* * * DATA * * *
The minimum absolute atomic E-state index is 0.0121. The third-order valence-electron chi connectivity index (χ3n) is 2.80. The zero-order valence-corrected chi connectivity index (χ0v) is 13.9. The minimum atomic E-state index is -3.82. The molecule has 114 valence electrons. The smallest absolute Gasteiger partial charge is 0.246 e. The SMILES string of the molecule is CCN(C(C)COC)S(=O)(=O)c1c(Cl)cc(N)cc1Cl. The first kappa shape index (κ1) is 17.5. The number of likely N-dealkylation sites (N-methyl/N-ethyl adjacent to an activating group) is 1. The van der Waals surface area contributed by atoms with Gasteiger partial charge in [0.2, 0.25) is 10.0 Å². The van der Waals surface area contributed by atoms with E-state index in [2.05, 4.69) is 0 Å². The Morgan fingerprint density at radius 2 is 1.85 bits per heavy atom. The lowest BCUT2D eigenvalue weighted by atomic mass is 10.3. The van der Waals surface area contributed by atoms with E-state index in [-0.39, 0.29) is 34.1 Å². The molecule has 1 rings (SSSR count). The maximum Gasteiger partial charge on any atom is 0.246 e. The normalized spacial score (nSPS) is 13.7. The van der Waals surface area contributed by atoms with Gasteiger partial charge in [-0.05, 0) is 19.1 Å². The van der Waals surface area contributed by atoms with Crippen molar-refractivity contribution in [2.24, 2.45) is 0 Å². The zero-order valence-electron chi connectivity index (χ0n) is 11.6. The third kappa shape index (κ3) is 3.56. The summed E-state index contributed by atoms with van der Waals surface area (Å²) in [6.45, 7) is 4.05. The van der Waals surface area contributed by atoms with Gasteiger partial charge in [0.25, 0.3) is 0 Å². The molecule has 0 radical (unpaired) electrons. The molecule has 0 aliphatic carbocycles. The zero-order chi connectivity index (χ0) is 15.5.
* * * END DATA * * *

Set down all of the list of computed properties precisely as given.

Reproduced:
The minimum absolute atomic E-state index is 0.0121. The third-order valence-electron chi connectivity index (χ3n) is 2.80. The zero-order valence-corrected chi connectivity index (χ0v) is 13.9. The minimum atomic E-state index is -3.82. The molecule has 114 valence electrons. The smallest absolute Gasteiger partial charge is 0.246 e. The SMILES string of the molecule is CCN(C(C)COC)S(=O)(=O)c1c(Cl)cc(N)cc1Cl. The first kappa shape index (κ1) is 17.5. The number of likely N-dealkylation sites (N-methyl/N-ethyl adjacent to an activating group) is 1. The van der Waals surface area contributed by atoms with Gasteiger partial charge in [0.2, 0.25) is 10.0 Å². The van der Waals surface area contributed by atoms with E-state index in [2.05, 4.69) is 0 Å². The Morgan fingerprint density at radius 2 is 1.85 bits per heavy atom. The lowest BCUT2D eigenvalue weighted by atomic mass is 10.3. The van der Waals surface area contributed by atoms with E-state index in [-0.39, 0.29) is 34.1 Å². The molecule has 1 rings (SSSR count). The maximum Gasteiger partial charge on any atom is 0.246 e. The normalized spacial score (nSPS) is 13.7. The van der Waals surface area contributed by atoms with Gasteiger partial charge in [-0.05, 0) is 19.1 Å². The van der Waals surface area contributed by atoms with Crippen molar-refractivity contribution in [2.24, 2.45) is 0 Å². The zero-order valence-electron chi connectivity index (χ0n) is 11.6. The third kappa shape index (κ3) is 3.56. The summed E-state index contributed by atoms with van der Waals surface area (Å²) in [6.45, 7) is 4.05. The van der Waals surface area contributed by atoms with Gasteiger partial charge in [0.25, 0.3) is 0 Å². The molecule has 0 radical (unpaired) electrons. The molecule has 0 aliphatic carbocycles. The zero-order chi connectivity index (χ0) is 15.5.